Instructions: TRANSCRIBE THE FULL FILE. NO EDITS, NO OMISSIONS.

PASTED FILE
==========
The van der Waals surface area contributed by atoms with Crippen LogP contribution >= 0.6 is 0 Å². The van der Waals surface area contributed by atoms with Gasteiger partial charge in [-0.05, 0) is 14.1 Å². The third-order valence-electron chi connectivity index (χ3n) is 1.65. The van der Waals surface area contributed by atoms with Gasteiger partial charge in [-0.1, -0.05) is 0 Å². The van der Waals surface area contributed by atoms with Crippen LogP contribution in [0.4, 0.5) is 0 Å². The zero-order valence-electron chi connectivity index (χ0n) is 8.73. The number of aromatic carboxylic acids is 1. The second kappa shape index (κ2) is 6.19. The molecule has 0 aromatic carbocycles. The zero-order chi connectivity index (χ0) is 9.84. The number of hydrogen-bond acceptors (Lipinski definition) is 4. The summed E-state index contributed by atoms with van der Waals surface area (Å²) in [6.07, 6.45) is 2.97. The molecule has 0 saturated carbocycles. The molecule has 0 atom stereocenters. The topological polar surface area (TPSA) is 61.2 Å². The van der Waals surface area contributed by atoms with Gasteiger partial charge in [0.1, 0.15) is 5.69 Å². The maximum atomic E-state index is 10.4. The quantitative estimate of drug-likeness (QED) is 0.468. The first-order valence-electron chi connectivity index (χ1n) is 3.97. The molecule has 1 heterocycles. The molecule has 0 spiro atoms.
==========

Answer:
The van der Waals surface area contributed by atoms with Crippen LogP contribution >= 0.6 is 0 Å². The van der Waals surface area contributed by atoms with Gasteiger partial charge in [-0.05, 0) is 14.1 Å². The third-order valence-electron chi connectivity index (χ3n) is 1.65. The van der Waals surface area contributed by atoms with Gasteiger partial charge in [-0.1, -0.05) is 0 Å². The van der Waals surface area contributed by atoms with Crippen LogP contribution in [0.4, 0.5) is 0 Å². The zero-order valence-electron chi connectivity index (χ0n) is 8.73. The number of aromatic carboxylic acids is 1. The second kappa shape index (κ2) is 6.19. The molecule has 0 aromatic carbocycles. The zero-order chi connectivity index (χ0) is 9.84. The number of hydrogen-bond acceptors (Lipinski definition) is 4. The summed E-state index contributed by atoms with van der Waals surface area (Å²) in [6.07, 6.45) is 2.97. The molecule has 0 saturated carbocycles. The molecule has 0 atom stereocenters. The topological polar surface area (TPSA) is 61.2 Å². The van der Waals surface area contributed by atoms with Gasteiger partial charge in [0.1, 0.15) is 5.69 Å². The maximum atomic E-state index is 10.4. The quantitative estimate of drug-likeness (QED) is 0.468. The first-order valence-electron chi connectivity index (χ1n) is 3.97. The molecule has 1 heterocycles. The molecule has 0 spiro atoms.